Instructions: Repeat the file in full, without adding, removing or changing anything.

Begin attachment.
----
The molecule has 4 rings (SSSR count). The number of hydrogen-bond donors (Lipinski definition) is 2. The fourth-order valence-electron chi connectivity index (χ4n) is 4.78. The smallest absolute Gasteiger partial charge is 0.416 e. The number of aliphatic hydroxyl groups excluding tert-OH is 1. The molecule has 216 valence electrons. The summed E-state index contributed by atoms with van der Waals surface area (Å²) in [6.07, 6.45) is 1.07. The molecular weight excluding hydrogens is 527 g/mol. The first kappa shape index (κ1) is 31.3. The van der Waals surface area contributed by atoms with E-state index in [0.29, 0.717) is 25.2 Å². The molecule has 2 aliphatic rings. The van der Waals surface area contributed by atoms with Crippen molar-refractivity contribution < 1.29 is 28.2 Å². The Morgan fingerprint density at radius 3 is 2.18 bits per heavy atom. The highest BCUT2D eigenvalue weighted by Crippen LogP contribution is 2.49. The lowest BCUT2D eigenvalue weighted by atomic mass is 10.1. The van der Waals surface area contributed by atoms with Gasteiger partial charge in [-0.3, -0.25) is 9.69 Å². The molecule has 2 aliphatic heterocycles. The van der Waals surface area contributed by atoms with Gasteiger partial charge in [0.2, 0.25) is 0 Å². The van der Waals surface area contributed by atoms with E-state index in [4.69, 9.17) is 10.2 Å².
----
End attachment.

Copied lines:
The molecule has 4 rings (SSSR count). The number of hydrogen-bond donors (Lipinski definition) is 2. The fourth-order valence-electron chi connectivity index (χ4n) is 4.78. The smallest absolute Gasteiger partial charge is 0.416 e. The number of aliphatic hydroxyl groups excluding tert-OH is 1. The molecule has 216 valence electrons. The summed E-state index contributed by atoms with van der Waals surface area (Å²) in [6.07, 6.45) is 1.07. The molecular weight excluding hydrogens is 527 g/mol. The first kappa shape index (κ1) is 31.3. The van der Waals surface area contributed by atoms with E-state index in [0.29, 0.717) is 25.2 Å². The molecule has 2 aliphatic rings. The van der Waals surface area contributed by atoms with Crippen molar-refractivity contribution < 1.29 is 28.2 Å². The Morgan fingerprint density at radius 3 is 2.18 bits per heavy atom. The highest BCUT2D eigenvalue weighted by Crippen LogP contribution is 2.49. The lowest BCUT2D eigenvalue weighted by atomic mass is 10.1. The van der Waals surface area contributed by atoms with Gasteiger partial charge in [-0.3, -0.25) is 9.69 Å². The molecule has 2 aliphatic heterocycles. The van der Waals surface area contributed by atoms with Gasteiger partial charge in [0.2, 0.25) is 0 Å². The van der Waals surface area contributed by atoms with E-state index in [4.69, 9.17) is 10.2 Å².